1) With inflation at 40-year highs and many economists predicting a recession, I'm hearing more and more questions like these from people...
- Is inflation going to trigger a market crash?
- Will inflation destroy Americans' retirement?
- What should I be doing with my money during these volatile times?
Tomorrow, at 8 p.m. Eastern time, I'm hosting a free special event to address these big concerns.
The right move on a coming "inflation shock" could be the difference between losing a lot of money and falling behind on your retirement plans... or walking away unscathed.
And that's not all...
I'll also be featuring a special guest who has a unique take on how to turn all the volatility we're seeing this year into more money in your pocket.
The event is completely free to attend, but just make sure to reserve a spot in advance – you can do so right here.
See you tomorrow night!
2) Crypto "stablecoin" Tether (known by the symbol USDT) remains the best short I've ever seen for reasons I described in Thursday's and Friday's e-mails – not because it's certain to collapse (as Terra was – it's down from $0.63 when I wrote about it on Thursday to $0.13 this morning – and in contrast, I think Tether is only, say, 30% likely to "break the buck" in the next month or so), but because there's no downside if you're wrong since it's trading at a fraction of a penny below a dollar and can't go above a dollar.
I think famed activist short seller Nate Anderson is right here:
I wouldn't be at all surprised if my old friend Mike Burry, made famous by the book and movie The Big Short, is betting against Tether, as this tweet speculates (the picture is of actor Christian Bale, who played Burry in the movie):
3) There's evidence of stress in the Tether market, as Bitfinex, which owns Tether Limited, is offering 31.686% interest to borrow Tethers (in contrast, it's paying 0.0225% annual interest for bitcoin and 4.37% for ethereum). Here's what the Bitfinex website showed this morning:
This tweet speculates what's likely going on:
3) This chart by BofA, tweeted here, captures another reason why I remain bearish on cryptos but have turned more constructive on blue-chip tech stocks – the former remain well above the long-term trend line, whereas the latter are now back to it:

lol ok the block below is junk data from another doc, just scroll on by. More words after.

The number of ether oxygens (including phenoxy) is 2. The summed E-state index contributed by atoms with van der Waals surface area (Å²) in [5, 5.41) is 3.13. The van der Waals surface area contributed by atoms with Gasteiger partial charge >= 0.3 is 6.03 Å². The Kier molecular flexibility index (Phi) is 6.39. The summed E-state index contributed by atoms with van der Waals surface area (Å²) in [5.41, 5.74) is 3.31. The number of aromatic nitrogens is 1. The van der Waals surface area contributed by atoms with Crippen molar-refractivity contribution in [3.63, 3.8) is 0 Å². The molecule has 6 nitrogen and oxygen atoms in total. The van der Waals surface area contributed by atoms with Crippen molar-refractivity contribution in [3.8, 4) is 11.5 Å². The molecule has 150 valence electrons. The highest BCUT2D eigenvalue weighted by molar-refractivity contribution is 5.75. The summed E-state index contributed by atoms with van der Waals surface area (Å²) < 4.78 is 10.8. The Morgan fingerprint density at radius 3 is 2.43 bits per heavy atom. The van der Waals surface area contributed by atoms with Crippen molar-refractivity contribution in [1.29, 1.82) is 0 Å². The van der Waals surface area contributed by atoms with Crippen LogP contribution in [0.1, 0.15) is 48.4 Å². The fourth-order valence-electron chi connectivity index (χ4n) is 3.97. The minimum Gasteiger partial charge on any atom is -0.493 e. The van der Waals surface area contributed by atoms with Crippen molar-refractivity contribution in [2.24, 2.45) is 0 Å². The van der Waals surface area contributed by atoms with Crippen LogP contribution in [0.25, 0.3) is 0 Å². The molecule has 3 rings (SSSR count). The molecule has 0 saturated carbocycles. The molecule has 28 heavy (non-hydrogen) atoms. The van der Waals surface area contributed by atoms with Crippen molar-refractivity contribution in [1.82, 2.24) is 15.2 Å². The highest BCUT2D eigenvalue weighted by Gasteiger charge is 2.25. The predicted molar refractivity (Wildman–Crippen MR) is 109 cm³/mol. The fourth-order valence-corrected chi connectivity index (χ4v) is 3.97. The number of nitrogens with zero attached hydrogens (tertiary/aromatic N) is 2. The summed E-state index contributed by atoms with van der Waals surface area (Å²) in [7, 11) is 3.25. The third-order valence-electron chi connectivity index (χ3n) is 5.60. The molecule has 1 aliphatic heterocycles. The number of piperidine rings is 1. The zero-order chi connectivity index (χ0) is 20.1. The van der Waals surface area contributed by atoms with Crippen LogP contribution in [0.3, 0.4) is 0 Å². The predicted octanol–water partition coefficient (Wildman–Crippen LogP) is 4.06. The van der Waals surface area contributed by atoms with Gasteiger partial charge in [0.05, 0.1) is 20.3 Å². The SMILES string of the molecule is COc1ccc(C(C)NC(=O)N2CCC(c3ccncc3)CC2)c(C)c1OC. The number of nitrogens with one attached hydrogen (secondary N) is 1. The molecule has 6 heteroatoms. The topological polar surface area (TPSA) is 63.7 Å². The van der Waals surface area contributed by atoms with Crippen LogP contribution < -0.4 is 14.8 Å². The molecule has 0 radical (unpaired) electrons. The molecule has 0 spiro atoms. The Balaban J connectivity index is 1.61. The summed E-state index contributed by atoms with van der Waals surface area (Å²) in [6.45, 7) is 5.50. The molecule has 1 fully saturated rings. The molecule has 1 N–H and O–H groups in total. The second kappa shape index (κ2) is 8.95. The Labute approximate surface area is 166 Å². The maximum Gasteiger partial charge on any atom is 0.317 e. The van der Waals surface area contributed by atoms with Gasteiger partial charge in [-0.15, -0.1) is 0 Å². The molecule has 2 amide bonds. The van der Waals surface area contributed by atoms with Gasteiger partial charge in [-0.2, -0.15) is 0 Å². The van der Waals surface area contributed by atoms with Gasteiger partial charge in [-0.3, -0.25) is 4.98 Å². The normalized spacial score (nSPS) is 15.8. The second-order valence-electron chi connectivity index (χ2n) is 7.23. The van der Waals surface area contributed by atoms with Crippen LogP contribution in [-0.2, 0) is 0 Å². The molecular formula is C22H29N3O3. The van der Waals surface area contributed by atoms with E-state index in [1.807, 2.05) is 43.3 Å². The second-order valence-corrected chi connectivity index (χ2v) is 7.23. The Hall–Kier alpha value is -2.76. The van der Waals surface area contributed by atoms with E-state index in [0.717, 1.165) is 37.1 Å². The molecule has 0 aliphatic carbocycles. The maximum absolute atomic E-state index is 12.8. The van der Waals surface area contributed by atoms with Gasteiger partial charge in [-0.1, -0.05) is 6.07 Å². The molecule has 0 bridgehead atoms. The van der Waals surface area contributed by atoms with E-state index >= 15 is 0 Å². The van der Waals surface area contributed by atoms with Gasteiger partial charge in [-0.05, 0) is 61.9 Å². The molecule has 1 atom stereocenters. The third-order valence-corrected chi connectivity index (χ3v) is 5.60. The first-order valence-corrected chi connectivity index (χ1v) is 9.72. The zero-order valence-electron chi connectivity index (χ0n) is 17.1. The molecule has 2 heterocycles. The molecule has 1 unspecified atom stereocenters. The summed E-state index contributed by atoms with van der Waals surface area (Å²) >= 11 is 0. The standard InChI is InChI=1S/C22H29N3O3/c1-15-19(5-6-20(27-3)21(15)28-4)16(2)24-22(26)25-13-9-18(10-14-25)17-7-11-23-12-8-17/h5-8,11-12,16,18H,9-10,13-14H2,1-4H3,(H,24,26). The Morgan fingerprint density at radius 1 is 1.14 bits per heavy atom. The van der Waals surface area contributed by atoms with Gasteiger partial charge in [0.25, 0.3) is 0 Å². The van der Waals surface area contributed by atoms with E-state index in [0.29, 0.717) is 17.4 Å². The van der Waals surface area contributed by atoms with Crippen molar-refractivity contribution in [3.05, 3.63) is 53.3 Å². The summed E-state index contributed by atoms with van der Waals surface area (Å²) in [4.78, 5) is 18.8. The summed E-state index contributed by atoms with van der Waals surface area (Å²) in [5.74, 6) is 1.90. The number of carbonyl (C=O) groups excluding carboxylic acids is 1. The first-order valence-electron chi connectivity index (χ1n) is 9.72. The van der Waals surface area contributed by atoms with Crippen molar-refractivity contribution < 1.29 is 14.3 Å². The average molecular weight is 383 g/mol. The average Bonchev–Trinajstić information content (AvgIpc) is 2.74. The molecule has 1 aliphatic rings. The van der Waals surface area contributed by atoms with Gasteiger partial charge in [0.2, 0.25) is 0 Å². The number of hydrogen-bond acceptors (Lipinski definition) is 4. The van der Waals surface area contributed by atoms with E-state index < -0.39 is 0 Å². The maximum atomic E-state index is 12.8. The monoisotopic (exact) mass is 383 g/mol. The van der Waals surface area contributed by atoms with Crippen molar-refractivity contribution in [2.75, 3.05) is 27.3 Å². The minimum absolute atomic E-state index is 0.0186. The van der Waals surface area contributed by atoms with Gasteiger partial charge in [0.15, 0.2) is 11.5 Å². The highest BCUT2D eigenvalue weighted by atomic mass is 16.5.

4) Note that Cathie Wood's ARK Innovation Fund (ARKK) is in between – mostly, but not all the way, back to the trend line. That doesn't surprise me as I look at the fund's top 10 holdings, about half of which I consider good longs and the rest I'd short:
In summary, if you want to play a rebound in beaten-down tech stocks, which I think is a good idea with a modest portion of your portfolio (I think Thursday may prove to be a low), there are much better ways to play it than ARKK.
5) Speaking of Wood's largest position, Tesla (TSLA), I continue to follow the company closely and send e-mails a couple of times a week to the 4,000 people on my Tesla e-mail list (to join it, simply send a blank e-mail to: [email protected]).
I remain neutral on the stock and try to share roughly equal amounts of bullish and bearish commentary (there's little in between!).
Along these lines, I recently shared the monthly letter of Mark Spiegel of Stanphyl Capital. Click here to read it. Excerpt:
In contrast, here's a bullish report by Worm Capital. Summary:
We believe Tesla is on a path to dominate the S&P 500 by 2030. Some conclusions from the report:
- Our high-level view, which is based on several years of fundamental research, suggests that Tesla's competitive advantages and growth trajectory over the next several years are still widely under-appreciated.
- This dynamic has set up one of the most attractive investment scenarios we have come across in our firm's collective experience.
- Conventional Wall Street analysis consistently undervalues Tesla's multiple business lines, its massive scale, its expanding margin profile, its leading revolution in complex manufacturing, its approach to real-world AI, its vertical integration, its software stack, and much more.
- As shareholders, we benefit from superficial mainstream analysis: Low expectations have yielded a wide disconnect between price and value.
- Tesla's approach to scale positions the company for 50% revenue CAGR through 2030, which is far beyond current consensus expectations. With a concurrent expanding margin profile to accompany revenue growth, we expect net income and free cash flow growth to accelerate in the coming years.
- If our thesis and investment research proves correct, Tesla shareholders would enjoy a profound investment return over the next several years, as detailed in the report.
6) Here's comedian Trevor Noah with a scary segment on The Daily Show: How Social Media Filters Are Destroying Our Mental Health... 13-year-olds getting plastic surgery. Wow, that's messed up...
P.S. I welcome your feedback at [email protected].